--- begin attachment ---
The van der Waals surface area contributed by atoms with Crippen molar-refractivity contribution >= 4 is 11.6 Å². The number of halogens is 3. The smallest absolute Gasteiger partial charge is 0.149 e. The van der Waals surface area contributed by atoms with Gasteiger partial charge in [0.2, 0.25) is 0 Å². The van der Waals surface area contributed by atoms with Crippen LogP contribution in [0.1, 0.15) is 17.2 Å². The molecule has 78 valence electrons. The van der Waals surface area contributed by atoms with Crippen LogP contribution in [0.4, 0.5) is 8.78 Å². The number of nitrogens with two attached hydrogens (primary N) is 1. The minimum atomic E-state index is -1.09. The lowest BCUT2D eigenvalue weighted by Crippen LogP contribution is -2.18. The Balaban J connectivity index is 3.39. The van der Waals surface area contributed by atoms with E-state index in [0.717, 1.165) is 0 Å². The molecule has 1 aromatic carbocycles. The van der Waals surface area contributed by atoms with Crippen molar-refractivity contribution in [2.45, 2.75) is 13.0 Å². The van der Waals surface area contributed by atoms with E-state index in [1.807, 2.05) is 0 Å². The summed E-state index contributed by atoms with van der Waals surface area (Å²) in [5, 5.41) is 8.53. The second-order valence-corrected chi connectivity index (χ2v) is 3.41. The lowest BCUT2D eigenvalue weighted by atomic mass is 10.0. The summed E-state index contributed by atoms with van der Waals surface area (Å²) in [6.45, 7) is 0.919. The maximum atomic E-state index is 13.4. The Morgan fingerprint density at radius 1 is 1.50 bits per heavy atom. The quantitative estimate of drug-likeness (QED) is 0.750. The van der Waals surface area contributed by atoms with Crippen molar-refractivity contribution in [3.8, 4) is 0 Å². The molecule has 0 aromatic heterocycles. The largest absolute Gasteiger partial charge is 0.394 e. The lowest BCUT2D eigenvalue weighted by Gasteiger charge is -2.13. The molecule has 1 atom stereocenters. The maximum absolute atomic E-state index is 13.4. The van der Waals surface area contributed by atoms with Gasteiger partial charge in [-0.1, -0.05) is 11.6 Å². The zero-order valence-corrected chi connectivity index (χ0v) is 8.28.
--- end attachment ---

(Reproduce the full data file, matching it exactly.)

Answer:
The van der Waals surface area contributed by atoms with Crippen molar-refractivity contribution >= 4 is 11.6 Å². The number of halogens is 3. The smallest absolute Gasteiger partial charge is 0.149 e. The van der Waals surface area contributed by atoms with Gasteiger partial charge in [0.2, 0.25) is 0 Å². The van der Waals surface area contributed by atoms with Crippen LogP contribution in [0.1, 0.15) is 17.2 Å². The molecule has 78 valence electrons. The van der Waals surface area contributed by atoms with Crippen LogP contribution in [0.4, 0.5) is 8.78 Å². The number of nitrogens with two attached hydrogens (primary N) is 1. The minimum atomic E-state index is -1.09. The lowest BCUT2D eigenvalue weighted by Crippen LogP contribution is -2.18. The Balaban J connectivity index is 3.39. The van der Waals surface area contributed by atoms with E-state index in [0.717, 1.165) is 0 Å². The molecule has 1 aromatic carbocycles. The van der Waals surface area contributed by atoms with Crippen molar-refractivity contribution in [2.45, 2.75) is 13.0 Å². The van der Waals surface area contributed by atoms with E-state index in [1.807, 2.05) is 0 Å². The summed E-state index contributed by atoms with van der Waals surface area (Å²) in [5, 5.41) is 8.53. The second-order valence-corrected chi connectivity index (χ2v) is 3.41. The lowest BCUT2D eigenvalue weighted by atomic mass is 10.0. The summed E-state index contributed by atoms with van der Waals surface area (Å²) in [6.45, 7) is 0.919. The maximum atomic E-state index is 13.4. The Morgan fingerprint density at radius 1 is 1.50 bits per heavy atom. The quantitative estimate of drug-likeness (QED) is 0.750. The van der Waals surface area contributed by atoms with Crippen molar-refractivity contribution in [3.8, 4) is 0 Å². The molecule has 0 aromatic heterocycles. The largest absolute Gasteiger partial charge is 0.394 e. The lowest BCUT2D eigenvalue weighted by Gasteiger charge is -2.13. The molecule has 1 atom stereocenters. The maximum absolute atomic E-state index is 13.4. The van der Waals surface area contributed by atoms with Gasteiger partial charge in [-0.1, -0.05) is 11.6 Å². The zero-order valence-corrected chi connectivity index (χ0v) is 8.28.